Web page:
While open floor plan offices may have been a workplace trend that has proved to be more harmful than helpful, there’s another work environment option that is on the rise; Opportunities for remote work have increased significantly in recent years. It also seems that more and more of the modern-day workforce is seeing less of a need for traditional offices. But what are the pros and cons of working remotely and should we prepare ourselves for the death of the corporate office?
Pro: working remotely offers flexibility and autonomy
While some corporations offer flexible working hours, most still require a continuous eight or nine hour work day with time put in at the office. With remote work, flexibility increases and offers greater freedom to employees who are productive at varying times of day. While the traditional office workday requires employees to be productive from roughly 9:00 to 17:00, remote work can allow morning people to work as early as they’d like, and people who are night owls can complete their tasks after the sun goes down. This flexibility also offers autonomy, where employees feel in control of their own schedule and tasks, which can provide an increased level of job satisfaction.
Con: not everyone can motivate themselves
The trick with flexibility, is that it requires employees to be self-motivated. This can be one of the biggest challenges for those who are just starting out working from home. It can be all too easy to “take a break” from a task to do a load of laundry, or watch an episode on Netflix. Staying task-focused is crucial for individuals in order to complete deliverables on time, and ensuring that productivity is high. It doesn’t matter if you have the flexibility to work from home, when it takes you twice as long to get a task done. For some, this means establishing work routines, which can then feel less flexible in the end.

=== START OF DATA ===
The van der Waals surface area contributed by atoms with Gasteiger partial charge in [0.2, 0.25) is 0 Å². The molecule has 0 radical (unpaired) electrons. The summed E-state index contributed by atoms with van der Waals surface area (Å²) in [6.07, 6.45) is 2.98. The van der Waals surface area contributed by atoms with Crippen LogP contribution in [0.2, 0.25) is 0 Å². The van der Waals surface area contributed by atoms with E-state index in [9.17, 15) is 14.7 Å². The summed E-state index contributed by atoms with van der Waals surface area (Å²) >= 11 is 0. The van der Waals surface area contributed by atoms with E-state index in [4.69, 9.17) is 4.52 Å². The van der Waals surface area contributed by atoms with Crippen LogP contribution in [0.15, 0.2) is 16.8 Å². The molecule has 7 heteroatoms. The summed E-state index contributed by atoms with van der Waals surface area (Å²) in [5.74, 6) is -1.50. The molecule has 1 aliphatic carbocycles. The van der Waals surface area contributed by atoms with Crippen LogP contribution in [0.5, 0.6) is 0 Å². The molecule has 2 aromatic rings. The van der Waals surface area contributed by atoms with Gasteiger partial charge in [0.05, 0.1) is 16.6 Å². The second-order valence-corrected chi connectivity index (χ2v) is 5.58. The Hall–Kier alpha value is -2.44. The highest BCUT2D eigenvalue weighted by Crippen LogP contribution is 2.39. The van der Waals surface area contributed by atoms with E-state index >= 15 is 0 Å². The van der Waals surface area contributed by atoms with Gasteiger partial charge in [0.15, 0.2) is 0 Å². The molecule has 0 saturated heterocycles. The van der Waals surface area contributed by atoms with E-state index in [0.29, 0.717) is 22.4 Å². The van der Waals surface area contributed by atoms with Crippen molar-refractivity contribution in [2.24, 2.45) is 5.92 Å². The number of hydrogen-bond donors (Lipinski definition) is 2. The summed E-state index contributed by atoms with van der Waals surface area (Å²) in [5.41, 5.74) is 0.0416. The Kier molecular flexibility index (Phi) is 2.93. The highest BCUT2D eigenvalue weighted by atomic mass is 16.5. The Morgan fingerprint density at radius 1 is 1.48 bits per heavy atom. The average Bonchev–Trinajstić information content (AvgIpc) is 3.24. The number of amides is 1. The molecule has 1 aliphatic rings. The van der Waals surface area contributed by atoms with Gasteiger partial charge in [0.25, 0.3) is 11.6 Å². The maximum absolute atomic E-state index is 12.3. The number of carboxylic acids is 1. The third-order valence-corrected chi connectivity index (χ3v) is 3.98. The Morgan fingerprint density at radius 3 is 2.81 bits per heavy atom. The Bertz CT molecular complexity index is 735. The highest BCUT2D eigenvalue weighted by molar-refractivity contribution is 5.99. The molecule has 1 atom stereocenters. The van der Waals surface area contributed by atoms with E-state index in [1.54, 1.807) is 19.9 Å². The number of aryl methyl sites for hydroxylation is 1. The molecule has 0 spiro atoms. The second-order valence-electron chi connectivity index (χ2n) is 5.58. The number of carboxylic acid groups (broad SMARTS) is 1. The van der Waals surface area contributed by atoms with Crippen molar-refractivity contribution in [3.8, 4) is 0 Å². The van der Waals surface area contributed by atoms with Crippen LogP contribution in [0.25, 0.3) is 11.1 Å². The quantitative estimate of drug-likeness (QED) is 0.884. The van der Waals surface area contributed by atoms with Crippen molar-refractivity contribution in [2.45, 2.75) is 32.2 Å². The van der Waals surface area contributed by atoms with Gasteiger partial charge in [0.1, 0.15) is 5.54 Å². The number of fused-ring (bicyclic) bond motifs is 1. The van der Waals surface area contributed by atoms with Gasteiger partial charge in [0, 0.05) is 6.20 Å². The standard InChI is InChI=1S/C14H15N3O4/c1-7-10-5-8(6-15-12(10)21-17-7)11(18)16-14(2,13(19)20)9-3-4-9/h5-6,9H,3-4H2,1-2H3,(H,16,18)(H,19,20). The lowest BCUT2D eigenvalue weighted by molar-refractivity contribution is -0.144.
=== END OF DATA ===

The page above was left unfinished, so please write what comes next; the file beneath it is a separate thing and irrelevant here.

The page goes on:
Pro: working remotely offers a better work-life balance
Working from the comfort of your own home means you eliminate the need for commuting, which can be a major time and cost expense for most people. A desirable - or nonexistent - commute for work, impacts job satisfaction as well as employee's overall happiness. Working from home can also mean that employees can spend more time with their families, and require less child care. Or, it can mean that employees can travel when they’d like without needing to take time off or request vacation, as long as they are able to access wifi while abroad.
Con: remote work can bleed into personal life
But it’s important to consider that it can be necessary - but difficult - to differentiate between work and home life. Often, remote workers find themselves checking emails at all hours of the day, effectively becoming “available” nearly every waking moment. Some remote workers can struggle with this dynamic, and end up feeling burnt out because it seems that they are actually always working. It’s important for both workers and companies to establish clear expectations and guidelines. Setting a precedent in which a remote worker answers calls and emails on weekends or evenings can lead to feelings of dissatisfaction, or worse - that their employer is taking advantage of them.
It’s important to consider the pros and cons of remote work, since so many of workers these days are opting for freelance or work-from-home positions. Some of today’s recent graduates, especially in technical, design, and creative fields, are even claiming that they don’t see a need for an office at all. Allowing all staff to work from home can be extremely cost effective for companies who can significantly reduce their overhead costs. But, it’s necessary to think about what people truly want and need to do their jobs well.